Lease vs. Own - A Timely Reminder
Wayne D'Amico, CCIM
With the issues of "off balance sheet" investments and synthetic leases impacting corporate real estate, it is a good time to re-evaluate the impact of leasing vs. owning for the non-Fortune 500. Small business entrepreneurs face this question often with greater consequence.
A variety of factors pertinent to the individual business and owner's objectives, along with market factors, must be taken into consideration. Issues like the prudent use of available capital, flexibility of lease terms vs. the rigidity and liquidity of ownership and the issues of right sizing all must be considered. In addition, all real estate decisions should involve analysis of the basic investment principals of return -of-and-on- investment and accumulation of wealth.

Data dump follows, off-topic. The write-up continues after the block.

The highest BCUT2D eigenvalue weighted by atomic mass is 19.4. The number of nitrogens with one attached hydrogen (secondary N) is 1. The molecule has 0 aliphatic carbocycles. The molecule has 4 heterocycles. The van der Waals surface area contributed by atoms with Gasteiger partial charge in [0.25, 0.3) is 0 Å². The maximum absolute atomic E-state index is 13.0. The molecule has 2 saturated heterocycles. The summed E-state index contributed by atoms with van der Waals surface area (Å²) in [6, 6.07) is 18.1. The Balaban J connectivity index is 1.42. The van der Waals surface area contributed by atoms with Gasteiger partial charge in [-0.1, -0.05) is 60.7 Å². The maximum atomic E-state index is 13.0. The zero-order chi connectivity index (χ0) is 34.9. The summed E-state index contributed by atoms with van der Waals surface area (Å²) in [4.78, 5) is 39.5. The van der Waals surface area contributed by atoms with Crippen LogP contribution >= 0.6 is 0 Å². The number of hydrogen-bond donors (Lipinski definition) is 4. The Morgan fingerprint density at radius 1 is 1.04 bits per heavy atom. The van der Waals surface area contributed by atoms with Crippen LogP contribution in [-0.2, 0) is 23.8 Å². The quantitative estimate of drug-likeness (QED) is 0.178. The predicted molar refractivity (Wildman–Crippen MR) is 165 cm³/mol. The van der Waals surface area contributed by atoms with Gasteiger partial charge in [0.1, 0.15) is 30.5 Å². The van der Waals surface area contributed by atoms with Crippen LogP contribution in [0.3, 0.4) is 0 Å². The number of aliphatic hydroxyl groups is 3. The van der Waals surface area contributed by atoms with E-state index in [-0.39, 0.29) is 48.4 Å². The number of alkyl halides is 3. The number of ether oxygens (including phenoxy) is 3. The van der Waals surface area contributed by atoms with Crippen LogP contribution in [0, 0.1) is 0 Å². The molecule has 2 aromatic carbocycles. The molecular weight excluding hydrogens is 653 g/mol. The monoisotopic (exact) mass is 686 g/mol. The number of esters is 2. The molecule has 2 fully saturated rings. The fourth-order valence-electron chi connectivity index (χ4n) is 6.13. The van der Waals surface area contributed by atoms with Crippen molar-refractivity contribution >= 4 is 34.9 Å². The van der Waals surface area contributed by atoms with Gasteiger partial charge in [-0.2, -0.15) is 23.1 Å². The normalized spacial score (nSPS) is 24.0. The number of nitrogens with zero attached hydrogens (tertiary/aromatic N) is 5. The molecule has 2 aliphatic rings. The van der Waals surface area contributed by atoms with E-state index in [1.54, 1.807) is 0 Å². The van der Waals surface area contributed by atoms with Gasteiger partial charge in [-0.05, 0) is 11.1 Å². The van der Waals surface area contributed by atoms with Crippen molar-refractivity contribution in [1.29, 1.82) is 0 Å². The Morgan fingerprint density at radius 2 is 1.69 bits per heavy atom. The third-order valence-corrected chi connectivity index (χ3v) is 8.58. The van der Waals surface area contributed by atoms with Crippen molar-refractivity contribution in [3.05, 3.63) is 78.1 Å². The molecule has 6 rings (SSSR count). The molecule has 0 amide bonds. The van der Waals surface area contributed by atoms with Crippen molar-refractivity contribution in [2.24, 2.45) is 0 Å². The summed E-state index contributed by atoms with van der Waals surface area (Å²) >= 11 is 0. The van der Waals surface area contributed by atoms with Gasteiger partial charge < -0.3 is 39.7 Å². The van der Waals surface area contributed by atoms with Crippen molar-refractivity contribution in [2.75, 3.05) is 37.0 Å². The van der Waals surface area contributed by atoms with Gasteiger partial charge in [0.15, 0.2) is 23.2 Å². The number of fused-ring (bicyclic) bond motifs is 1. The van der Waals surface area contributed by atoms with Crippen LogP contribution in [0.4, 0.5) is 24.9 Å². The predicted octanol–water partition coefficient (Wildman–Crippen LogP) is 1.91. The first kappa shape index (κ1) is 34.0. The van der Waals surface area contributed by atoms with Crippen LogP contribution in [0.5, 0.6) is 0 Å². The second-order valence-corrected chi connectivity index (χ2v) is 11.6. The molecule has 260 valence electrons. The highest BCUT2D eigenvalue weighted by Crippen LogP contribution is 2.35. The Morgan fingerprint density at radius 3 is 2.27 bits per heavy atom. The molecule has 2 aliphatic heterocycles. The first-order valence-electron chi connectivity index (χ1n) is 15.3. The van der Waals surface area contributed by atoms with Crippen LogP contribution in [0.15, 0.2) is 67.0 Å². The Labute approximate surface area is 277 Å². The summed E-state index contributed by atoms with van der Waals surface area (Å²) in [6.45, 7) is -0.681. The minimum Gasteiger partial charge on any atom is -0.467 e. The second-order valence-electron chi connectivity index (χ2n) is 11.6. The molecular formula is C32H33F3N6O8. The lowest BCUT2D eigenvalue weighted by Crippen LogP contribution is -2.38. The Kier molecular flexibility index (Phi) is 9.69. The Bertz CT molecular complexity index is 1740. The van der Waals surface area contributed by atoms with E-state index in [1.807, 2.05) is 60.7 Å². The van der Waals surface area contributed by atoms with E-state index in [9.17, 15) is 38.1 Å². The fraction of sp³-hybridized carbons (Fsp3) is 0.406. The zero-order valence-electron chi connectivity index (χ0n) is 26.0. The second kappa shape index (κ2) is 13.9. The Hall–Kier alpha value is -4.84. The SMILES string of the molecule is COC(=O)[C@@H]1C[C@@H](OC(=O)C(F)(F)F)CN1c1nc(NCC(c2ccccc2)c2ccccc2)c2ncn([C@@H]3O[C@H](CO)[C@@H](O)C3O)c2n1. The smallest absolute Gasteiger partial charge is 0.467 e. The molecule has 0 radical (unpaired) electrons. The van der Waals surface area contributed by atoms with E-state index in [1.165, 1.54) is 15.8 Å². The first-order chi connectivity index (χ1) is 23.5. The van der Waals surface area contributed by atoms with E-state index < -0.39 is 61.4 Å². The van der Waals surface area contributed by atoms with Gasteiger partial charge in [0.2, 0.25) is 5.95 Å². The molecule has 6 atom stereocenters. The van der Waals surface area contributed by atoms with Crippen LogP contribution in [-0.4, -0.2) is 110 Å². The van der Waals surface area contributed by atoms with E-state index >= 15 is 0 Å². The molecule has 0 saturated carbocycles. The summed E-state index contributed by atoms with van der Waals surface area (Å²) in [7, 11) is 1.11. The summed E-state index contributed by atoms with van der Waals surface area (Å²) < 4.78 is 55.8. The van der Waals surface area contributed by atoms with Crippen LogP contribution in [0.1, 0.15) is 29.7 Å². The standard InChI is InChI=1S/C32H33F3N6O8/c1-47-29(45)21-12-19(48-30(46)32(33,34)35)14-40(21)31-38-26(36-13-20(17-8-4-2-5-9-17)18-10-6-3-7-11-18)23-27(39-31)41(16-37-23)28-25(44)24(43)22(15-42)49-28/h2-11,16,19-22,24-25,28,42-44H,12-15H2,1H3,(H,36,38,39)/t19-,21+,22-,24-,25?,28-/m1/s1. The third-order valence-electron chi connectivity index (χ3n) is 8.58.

Projecting company growth is a principal area to understand. If growth is on the horizon, owning might be too limiting making leasing more attractive by avoiding the prospect of wrong sizing.
Strategic lease negotiations can offer additional flexibility. Understanding the areas of negotiation can maximize future opportunities. Fair, but lessee centric terms can offer periodic opportunities for the lessee to quantify the benefits of exercising lease rights to maximize profitability and efficiency of business operations.
With available cash being an invaluable commodity to small business, tying up capital in real estate might prove stifling. Leases tend to establish fixed costs and preserve cash assets that might otherwise be invested in the business. Such operations investment can produce greater returns than the real estate investment, creating an opportunity cost of ownership.
Lease vs. own analysis is a case-by-case scenario with many factors to consider. Such a critical decision should be made in conjunction with a qualified expert in the area of commercial investment real estate transactions, such as a CCIM. With capable assistance, an entrepreneur can identify and quantify these many issues thereby optimizing their position for profitability.